Because of the wide range of possible emergencies, responders have to know a wide range of treatments. A basic EMT certification is required of all BEMS volunteers, many of whom earn it through the Short Term course.
After the 10 minutes of CPR practice, Dube, the United instructor, reminded the EMT hopefuls that the real world would be quite different from the controlled setting of the Hirasawa Lounge.
The reminder struck home for Mackenzie Winslow ’19, working in a group with Bella Stone ’19 and Robert Winckler ’21. They quickly realized how strenuous giving chest compressions is. When an instructor announced they’d been going for three minutes, “we looked at each other and said it feels like it’s been forever,” Winslow said.
Winslow is a neuroscience major, Winckler is inclining toward the field, and Stone is a biology major. All three plan to go into healthcare careers, and all are interested in joining BEMS after they get certified.
“This is such a great way to learn different skills and get ahead in the field itself before we all start going to med school, PA school, vet school, wherever we’re headed,” Winslow said. “This is a great way to start practicing for the real world.”
The skills student EMTs learn at Bates reverberate beyond the campus.
Providing emergency medical care requires more than knowing certain procedures. EMTs have to be a calming presence in chaotic situations and, especially in a small community like Bates, maintain professionalism, whether they’re on call or not.
“You definitely have to be tactful,” Sheltra said. “You’re going to see people who had an emergency, and you’ll see them in Commons the next day. We take a lot of pride in our role, which comes across as respecting people’s privacy and being there when they need us.”
The skills student EMTs learn at Bates reverberate beyond the campus. Many use their certifications to get summer jobs on ambulances in their hometowns, or further their education with an intermediate EMT or even a paramedic certification.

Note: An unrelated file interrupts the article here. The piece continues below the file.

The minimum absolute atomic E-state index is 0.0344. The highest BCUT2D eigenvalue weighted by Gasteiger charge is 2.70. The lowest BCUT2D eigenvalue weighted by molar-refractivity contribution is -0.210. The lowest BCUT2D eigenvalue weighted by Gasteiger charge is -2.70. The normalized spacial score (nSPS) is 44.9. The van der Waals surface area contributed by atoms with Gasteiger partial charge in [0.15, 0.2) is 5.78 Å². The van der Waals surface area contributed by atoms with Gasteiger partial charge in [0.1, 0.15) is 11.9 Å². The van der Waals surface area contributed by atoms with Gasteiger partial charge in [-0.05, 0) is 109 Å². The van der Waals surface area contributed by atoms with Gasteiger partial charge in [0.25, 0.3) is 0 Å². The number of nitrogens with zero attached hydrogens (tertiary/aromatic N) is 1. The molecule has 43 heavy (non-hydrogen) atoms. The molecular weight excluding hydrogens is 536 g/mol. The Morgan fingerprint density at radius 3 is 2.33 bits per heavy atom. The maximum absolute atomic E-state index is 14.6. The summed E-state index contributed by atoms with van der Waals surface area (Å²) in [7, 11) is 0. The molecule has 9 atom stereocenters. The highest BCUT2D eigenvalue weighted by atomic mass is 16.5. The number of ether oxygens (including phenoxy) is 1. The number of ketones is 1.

They can also parlay their experiences into a spot at a medical school or other graduate program in healthcare.
Billy Curley ’16, who was integral to strengthening the ties between BEMS and the college, is attending Harvard Medical School. Andrew Lachance ’17, last year’s chief of service, and Katie Stevenson ’17, the deputy chief, were also closely involved with increasing Student Affairs’ guidance and support in 2017; both will attend Tufts University School of Medicine in the fall.
Lachance, who is now a researcher at the National Institutes of Health in Baltimore, is looking to return to Maine as a surgeon or cardiologist. He said he could always find former Bates EMTs attending the medical schools that interviewed him for admission, and the schools were impressed not only with his experience in the field but with his understanding of logistics, scheduling, documentation, and communications.
“You know you have the capabilities to work well under pressure and in teams, communicating with patients when they’re at some of their worst moments,” LaChance said. “You can give examples of calming down a patient, giving them mental health resources they need, or splinting a fracture. It’s such valuable real-world experience that’s important for someone going into the medical field, but it’s also translatable to business or politics or anything else.”
“It takes a strong person, but it’s super rewarding.”
Sheltra, who earned a two-year paramedic certification in addition to her Bates courses, also plans to go to medical school — and because she was an EMT at Bates and elsewhere, her interests have shifted from surgery to emergency medicine. The day-to-day work of helping people in need has defined her experience, she said.
“Someone’s calling you because they’re probably having one of their worst days, and for you to not make that your worst day too, and then to get up and go to work the next day — it takes a strong person, but it’s also super rewarding,” Sheltra said.
“We respond to these times that people are having where they’re sad or they’re hurt or they’re sick, and to be able to fix that and make it a little bit better for them is ideal.”